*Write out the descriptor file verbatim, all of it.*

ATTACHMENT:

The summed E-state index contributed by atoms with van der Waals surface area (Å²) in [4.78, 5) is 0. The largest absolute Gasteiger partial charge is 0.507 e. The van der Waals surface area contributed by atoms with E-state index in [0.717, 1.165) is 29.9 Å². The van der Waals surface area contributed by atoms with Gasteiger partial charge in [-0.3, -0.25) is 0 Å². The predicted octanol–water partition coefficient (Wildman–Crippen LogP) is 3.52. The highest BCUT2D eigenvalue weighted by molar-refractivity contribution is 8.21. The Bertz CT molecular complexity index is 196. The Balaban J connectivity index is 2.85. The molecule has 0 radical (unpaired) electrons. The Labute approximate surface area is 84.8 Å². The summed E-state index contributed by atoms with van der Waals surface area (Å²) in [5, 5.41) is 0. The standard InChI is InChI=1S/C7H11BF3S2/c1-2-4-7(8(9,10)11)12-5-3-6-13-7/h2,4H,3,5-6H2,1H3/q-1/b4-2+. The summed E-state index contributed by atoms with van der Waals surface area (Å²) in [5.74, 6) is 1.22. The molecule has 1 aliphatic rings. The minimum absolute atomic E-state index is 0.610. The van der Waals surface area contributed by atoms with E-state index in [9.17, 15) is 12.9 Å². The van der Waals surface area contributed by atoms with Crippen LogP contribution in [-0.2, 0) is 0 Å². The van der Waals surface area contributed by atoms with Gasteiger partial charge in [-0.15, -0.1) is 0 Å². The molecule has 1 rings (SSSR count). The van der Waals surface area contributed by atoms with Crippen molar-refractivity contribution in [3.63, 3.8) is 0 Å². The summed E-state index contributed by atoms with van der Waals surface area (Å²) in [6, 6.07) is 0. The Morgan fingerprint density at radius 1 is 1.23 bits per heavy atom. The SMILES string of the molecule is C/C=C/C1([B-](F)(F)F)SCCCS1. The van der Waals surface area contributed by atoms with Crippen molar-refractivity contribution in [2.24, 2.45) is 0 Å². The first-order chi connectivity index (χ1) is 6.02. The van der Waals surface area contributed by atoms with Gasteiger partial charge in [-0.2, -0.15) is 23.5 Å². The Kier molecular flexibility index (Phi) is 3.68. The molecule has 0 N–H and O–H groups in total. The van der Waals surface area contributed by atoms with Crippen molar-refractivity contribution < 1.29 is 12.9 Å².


The summed E-state index contributed by atoms with van der Waals surface area (Å²) in [4.78, 5) is 0. The largest absolute Gasteiger partial charge is 0.507 e. The van der Waals surface area contributed by atoms with E-state index in [0.717, 1.165) is 29.9 Å². The van der Waals surface area contributed by atoms with Gasteiger partial charge in [-0.3, -0.25) is 0 Å². The predicted octanol–water partition coefficient (Wildman–Crippen LogP) is 3.52. The highest BCUT2D eigenvalue weighted by molar-refractivity contribution is 8.21. The Bertz CT molecular complexity index is 196. The Balaban J connectivity index is 2.85. The molecule has 0 radical (unpaired) electrons. The Labute approximate surface area is 84.8 Å². The summed E-state index contributed by atoms with van der Waals surface area (Å²) in [5, 5.41) is 0. The standard InChI is InChI=1S/C7H11BF3S2/c1-2-4-7(8(9,10)11)12-5-3-6-13-7/h2,4H,3,5-6H2,1H3/q-1/b4-2+. The summed E-state index contributed by atoms with van der Waals surface area (Å²) in [5.74, 6) is 1.22. The molecule has 1 aliphatic rings. The minimum absolute atomic E-state index is 0.610. The van der Waals surface area contributed by atoms with E-state index in [9.17, 15) is 12.9 Å². The van der Waals surface area contributed by atoms with Crippen LogP contribution in [-0.2, 0) is 0 Å². The van der Waals surface area contributed by atoms with Gasteiger partial charge in [-0.15, -0.1) is 0 Å². The molecule has 1 rings (SSSR count). The van der Waals surface area contributed by atoms with Crippen molar-refractivity contribution in [3.63, 3.8) is 0 Å². The summed E-state index contributed by atoms with van der Waals surface area (Å²) in [6, 6.07) is 0. The Morgan fingerprint density at radius 1 is 1.23 bits per heavy atom. The SMILES string of the molecule is C/C=C/C1([B-](F)(F)F)SCCCS1. The van der Waals surface area contributed by atoms with Crippen molar-refractivity contribution in [2.24, 2.45) is 0 Å². The first-order chi connectivity index (χ1) is 6.02. The van der Waals surface area contributed by atoms with Gasteiger partial charge in [-0.2, -0.15) is 23.5 Å². The Kier molecular flexibility index (Phi) is 3.68. The molecule has 0 N–H and O–H groups in total. The van der Waals surface area contributed by atoms with Crippen molar-refractivity contribution < 1.29 is 12.9 Å².